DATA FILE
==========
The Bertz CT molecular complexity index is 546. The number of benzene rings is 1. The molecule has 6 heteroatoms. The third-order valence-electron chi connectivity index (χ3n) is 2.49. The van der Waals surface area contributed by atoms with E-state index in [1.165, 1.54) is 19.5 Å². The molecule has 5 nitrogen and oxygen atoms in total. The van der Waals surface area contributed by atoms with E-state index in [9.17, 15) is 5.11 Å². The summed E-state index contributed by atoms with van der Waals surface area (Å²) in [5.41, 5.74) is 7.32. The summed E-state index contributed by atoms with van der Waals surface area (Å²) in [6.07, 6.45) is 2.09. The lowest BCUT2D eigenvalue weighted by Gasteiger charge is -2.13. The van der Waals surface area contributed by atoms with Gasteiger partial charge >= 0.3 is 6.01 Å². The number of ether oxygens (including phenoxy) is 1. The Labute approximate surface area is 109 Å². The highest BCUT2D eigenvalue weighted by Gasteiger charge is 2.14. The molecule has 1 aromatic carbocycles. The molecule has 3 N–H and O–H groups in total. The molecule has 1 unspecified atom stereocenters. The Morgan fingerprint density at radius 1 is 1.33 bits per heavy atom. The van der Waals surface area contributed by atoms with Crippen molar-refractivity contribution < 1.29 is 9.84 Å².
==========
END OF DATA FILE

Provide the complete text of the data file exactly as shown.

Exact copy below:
The Bertz CT molecular complexity index is 546. The number of benzene rings is 1. The molecule has 6 heteroatoms. The third-order valence-electron chi connectivity index (χ3n) is 2.49. The van der Waals surface area contributed by atoms with E-state index in [1.165, 1.54) is 19.5 Å². The molecule has 5 nitrogen and oxygen atoms in total. The van der Waals surface area contributed by atoms with E-state index in [9.17, 15) is 5.11 Å². The summed E-state index contributed by atoms with van der Waals surface area (Å²) in [5.41, 5.74) is 7.32. The summed E-state index contributed by atoms with van der Waals surface area (Å²) in [6.07, 6.45) is 2.09. The lowest BCUT2D eigenvalue weighted by Gasteiger charge is -2.13. The van der Waals surface area contributed by atoms with Gasteiger partial charge >= 0.3 is 6.01 Å². The number of ether oxygens (including phenoxy) is 1. The Labute approximate surface area is 109 Å². The highest BCUT2D eigenvalue weighted by Gasteiger charge is 2.14. The molecule has 1 aromatic carbocycles. The molecule has 3 N–H and O–H groups in total. The molecule has 1 unspecified atom stereocenters. The Morgan fingerprint density at radius 1 is 1.33 bits per heavy atom. The van der Waals surface area contributed by atoms with Crippen molar-refractivity contribution < 1.29 is 9.84 Å².